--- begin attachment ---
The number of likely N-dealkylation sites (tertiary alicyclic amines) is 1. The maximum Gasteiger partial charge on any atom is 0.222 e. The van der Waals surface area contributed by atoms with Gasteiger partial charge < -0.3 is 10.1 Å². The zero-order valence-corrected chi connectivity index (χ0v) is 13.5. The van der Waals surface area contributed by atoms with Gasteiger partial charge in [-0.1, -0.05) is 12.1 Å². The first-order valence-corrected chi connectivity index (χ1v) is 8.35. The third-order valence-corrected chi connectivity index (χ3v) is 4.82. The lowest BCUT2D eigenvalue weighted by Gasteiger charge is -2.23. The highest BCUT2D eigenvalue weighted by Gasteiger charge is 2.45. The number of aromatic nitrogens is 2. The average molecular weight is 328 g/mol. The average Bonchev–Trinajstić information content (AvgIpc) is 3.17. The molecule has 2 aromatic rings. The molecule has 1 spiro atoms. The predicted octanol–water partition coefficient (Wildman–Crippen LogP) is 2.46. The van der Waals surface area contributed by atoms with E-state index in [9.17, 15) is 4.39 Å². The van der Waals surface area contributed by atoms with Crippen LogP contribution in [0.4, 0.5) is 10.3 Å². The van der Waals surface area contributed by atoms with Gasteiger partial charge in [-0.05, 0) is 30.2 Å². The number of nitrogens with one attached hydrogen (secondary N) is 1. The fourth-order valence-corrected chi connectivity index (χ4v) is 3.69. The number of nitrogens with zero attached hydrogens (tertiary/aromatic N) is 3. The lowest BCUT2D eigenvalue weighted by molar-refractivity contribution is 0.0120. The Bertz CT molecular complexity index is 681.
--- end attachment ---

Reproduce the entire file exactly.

The number of likely N-dealkylation sites (tertiary alicyclic amines) is 1. The maximum Gasteiger partial charge on any atom is 0.222 e. The van der Waals surface area contributed by atoms with Gasteiger partial charge < -0.3 is 10.1 Å². The zero-order valence-corrected chi connectivity index (χ0v) is 13.5. The van der Waals surface area contributed by atoms with Gasteiger partial charge in [-0.1, -0.05) is 12.1 Å². The first-order valence-corrected chi connectivity index (χ1v) is 8.35. The third-order valence-corrected chi connectivity index (χ3v) is 4.82. The lowest BCUT2D eigenvalue weighted by Gasteiger charge is -2.23. The highest BCUT2D eigenvalue weighted by Gasteiger charge is 2.45. The number of aromatic nitrogens is 2. The average molecular weight is 328 g/mol. The average Bonchev–Trinajstić information content (AvgIpc) is 3.17. The molecule has 2 aromatic rings. The molecule has 1 spiro atoms. The predicted octanol–water partition coefficient (Wildman–Crippen LogP) is 2.46. The van der Waals surface area contributed by atoms with E-state index in [9.17, 15) is 4.39 Å². The van der Waals surface area contributed by atoms with Crippen LogP contribution in [0.4, 0.5) is 10.3 Å². The van der Waals surface area contributed by atoms with Gasteiger partial charge in [-0.05, 0) is 30.2 Å². The number of nitrogens with one attached hydrogen (secondary N) is 1. The fourth-order valence-corrected chi connectivity index (χ4v) is 3.69. The number of nitrogens with zero attached hydrogens (tertiary/aromatic N) is 3. The lowest BCUT2D eigenvalue weighted by molar-refractivity contribution is 0.0120. The Bertz CT molecular complexity index is 681.